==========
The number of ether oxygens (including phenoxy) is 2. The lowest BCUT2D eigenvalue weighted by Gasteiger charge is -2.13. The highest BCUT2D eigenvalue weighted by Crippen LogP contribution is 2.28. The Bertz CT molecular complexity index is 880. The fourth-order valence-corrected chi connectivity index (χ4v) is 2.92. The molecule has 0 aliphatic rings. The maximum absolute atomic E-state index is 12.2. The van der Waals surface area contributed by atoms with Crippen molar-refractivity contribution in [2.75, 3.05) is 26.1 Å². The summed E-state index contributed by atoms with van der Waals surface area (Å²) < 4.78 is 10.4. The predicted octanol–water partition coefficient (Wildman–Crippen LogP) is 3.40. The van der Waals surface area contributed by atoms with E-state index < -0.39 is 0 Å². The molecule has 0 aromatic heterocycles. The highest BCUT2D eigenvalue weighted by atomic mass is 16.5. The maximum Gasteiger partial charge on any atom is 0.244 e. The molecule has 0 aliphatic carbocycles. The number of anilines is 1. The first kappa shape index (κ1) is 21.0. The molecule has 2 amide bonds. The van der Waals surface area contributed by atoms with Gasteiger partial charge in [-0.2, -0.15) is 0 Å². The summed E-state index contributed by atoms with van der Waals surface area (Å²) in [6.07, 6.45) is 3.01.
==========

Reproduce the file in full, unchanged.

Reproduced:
The number of ether oxygens (including phenoxy) is 2. The lowest BCUT2D eigenvalue weighted by Gasteiger charge is -2.13. The highest BCUT2D eigenvalue weighted by Crippen LogP contribution is 2.28. The Bertz CT molecular complexity index is 880. The fourth-order valence-corrected chi connectivity index (χ4v) is 2.92. The molecule has 0 aliphatic rings. The maximum absolute atomic E-state index is 12.2. The van der Waals surface area contributed by atoms with Crippen molar-refractivity contribution in [2.75, 3.05) is 26.1 Å². The summed E-state index contributed by atoms with van der Waals surface area (Å²) < 4.78 is 10.4. The predicted octanol–water partition coefficient (Wildman–Crippen LogP) is 3.40. The van der Waals surface area contributed by atoms with E-state index < -0.39 is 0 Å². The molecule has 0 aromatic heterocycles. The highest BCUT2D eigenvalue weighted by atomic mass is 16.5. The maximum Gasteiger partial charge on any atom is 0.244 e. The molecule has 0 aliphatic carbocycles. The number of anilines is 1. The first kappa shape index (κ1) is 21.0. The molecule has 2 amide bonds. The van der Waals surface area contributed by atoms with Gasteiger partial charge in [-0.2, -0.15) is 0 Å². The summed E-state index contributed by atoms with van der Waals surface area (Å²) in [6.07, 6.45) is 3.01.